Sunday, May 21, 2006

Papa Sees Kos at St. Elmo's

Yesterday, Mama and I went to our weekly yoga in Del Ray with Deborah and Dave, which was both helpful for dealing with our recent loss and more difficult, particularly during meditation, because of it.

Afterward, Dave and I headed down the street to St. Elmo's for some food and coffee, and to await the arrival of Markos Moulitsas Zuniga, founder of Daily Kos, who was speaking along with the coauthor of Crashing the Gate, Jerome Armstrong. They're on a book tour, and this event was put together by several local groups, including Raising Kaine, a progressive Virginia blog, and Brian Moran.

Kos and Armstrong, knowing I was shooting with my phone, stood almost on top of us.

Moran, whom Mama and I volunteered for throughout the last election, is the Chair of the Democratic Caucus in the Virginia House of Delegates, and he's also our local delegate.

Moran introduces Kos and Armstrong, reading from the book.

We got the notice from Jim Turner, Moran's volunteer coordinator during the campaign, and who is now on Moran's staff. Jim told us that Audra, who had headed up Moran's campaign was now one of the first staffers at Mark Warner's office in New Hampshire.


I figured that I'd better pay close attention and report on anything of interest, particularly since the local Del Ray blogger, DelRayder of the DelRadius blog, had just thrown in the towel. He has since retracted said towel, but in the ensuing gap in coverage, he still appeared to miss this event. There were several other bloggers there, however, including Josh and Dan from Raising Kaine, Teacher Ken, and Ben from Not Larry Sabato, and I'm sure that you can get a substantive report from one of those places. (Update: I've checked all of them and none seem to have a report yet. So just remember that when you want your breaking Virginia political news fix, come to Papa.)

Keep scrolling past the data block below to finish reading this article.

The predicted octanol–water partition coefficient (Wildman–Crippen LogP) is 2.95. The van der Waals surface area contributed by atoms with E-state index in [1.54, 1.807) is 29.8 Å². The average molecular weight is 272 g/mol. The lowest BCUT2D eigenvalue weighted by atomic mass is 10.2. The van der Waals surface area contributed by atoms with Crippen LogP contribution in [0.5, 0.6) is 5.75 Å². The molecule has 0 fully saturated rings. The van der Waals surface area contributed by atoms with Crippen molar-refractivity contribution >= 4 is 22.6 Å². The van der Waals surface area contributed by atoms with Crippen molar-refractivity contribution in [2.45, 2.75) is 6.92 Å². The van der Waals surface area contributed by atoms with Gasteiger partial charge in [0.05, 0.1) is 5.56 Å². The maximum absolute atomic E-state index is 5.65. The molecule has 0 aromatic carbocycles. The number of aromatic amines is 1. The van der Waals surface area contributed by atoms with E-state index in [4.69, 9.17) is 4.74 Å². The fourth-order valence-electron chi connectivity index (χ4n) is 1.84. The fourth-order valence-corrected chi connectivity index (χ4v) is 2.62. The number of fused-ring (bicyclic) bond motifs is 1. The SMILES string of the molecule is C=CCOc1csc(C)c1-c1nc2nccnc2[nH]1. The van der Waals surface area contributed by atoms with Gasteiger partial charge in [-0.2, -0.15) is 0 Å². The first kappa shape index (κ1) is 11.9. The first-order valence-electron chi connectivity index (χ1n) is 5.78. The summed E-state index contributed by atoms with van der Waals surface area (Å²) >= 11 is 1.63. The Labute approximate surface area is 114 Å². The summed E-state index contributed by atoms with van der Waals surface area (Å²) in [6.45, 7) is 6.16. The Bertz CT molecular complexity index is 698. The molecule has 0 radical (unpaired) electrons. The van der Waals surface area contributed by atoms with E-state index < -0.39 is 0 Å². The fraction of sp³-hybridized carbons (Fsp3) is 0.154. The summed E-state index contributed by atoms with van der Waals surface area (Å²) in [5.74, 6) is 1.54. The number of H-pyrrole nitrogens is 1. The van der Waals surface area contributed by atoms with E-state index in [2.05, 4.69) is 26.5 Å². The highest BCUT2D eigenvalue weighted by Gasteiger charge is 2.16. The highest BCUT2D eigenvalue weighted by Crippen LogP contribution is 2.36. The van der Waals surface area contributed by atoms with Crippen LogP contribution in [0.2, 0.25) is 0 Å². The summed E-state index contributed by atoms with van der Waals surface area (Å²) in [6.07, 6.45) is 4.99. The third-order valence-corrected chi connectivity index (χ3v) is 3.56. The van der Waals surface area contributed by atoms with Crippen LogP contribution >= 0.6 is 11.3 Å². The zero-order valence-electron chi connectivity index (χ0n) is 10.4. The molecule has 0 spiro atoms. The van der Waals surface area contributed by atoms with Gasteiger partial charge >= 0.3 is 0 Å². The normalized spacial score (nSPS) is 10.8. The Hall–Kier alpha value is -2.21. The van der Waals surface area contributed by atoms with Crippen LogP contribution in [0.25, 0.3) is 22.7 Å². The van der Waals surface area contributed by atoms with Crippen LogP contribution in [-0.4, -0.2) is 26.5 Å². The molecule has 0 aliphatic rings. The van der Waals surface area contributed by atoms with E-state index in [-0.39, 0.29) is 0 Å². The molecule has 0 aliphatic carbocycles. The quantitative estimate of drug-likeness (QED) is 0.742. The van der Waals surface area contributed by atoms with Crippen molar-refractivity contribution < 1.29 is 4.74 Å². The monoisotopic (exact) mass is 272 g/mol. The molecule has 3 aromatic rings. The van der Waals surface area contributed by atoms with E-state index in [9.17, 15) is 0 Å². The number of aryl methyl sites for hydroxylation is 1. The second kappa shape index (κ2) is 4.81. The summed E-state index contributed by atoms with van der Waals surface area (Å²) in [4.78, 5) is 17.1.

There's not much to my report other than to say that Markos and Jerome are out spreading the word in person just as they do online. The word of the day was that "we need to get away from single-issue campaigns," according to Markos. (read about the results of the Chafee endorsement)

Kos explains that you can change the world while wearing your pajamas, but eventually you have to go out for staples, like coffee and beer.

In addition, Armstrong said that it's important to engage in ongoing activities at the grassroots, with an eye toward how those efforts tie in to larger progressive movements and causes. Another way of saying "think globally, act locally."

Being in Del Ray, they were preaching to the choir, but a little churchin' up never hurt nobody's spirit. It was good to see that so many people took the time to come out and hear what they had to say, and heartening to see that they are still fighting the good fight, in spite of becoming big names--at least in the political arena.

The assembled masses, who didn't know I was shooting with my phone.

I was excited to see Markos, although I don't read Daily Kos often now. Back when People-Powered Howard was actually people-powered, and Kos was one of the people who empowered him, I read it fairly regularly. What's important to me now is not the blog, or the community that it's become, it's their message, which is that we'd all better get together and get going if we're going to get anywhere.

Kos. How can you tell? He's the one who hasn't got shit all over him, plus he's got the best lighting in the place.

To be sure, their message is not the only thing--the tool that conveys their message also interests and propels me. You're reading one result of that interest, the other results include the blogs that I've created at work (which got me and Mama a free trip to Chicago) and the top secret new ones that we're working on, and the friendships that I've formed and deepened using this tool--including with family members.

In 10 years, I think that blogs won't be mentioned outside of "whatever happened to. . ." infographic features in USA Today, but we will still be communicating online, coming closer together from great distances. That's something else that's important to me, if only because without email, Mama and I probably would have never gotten married.

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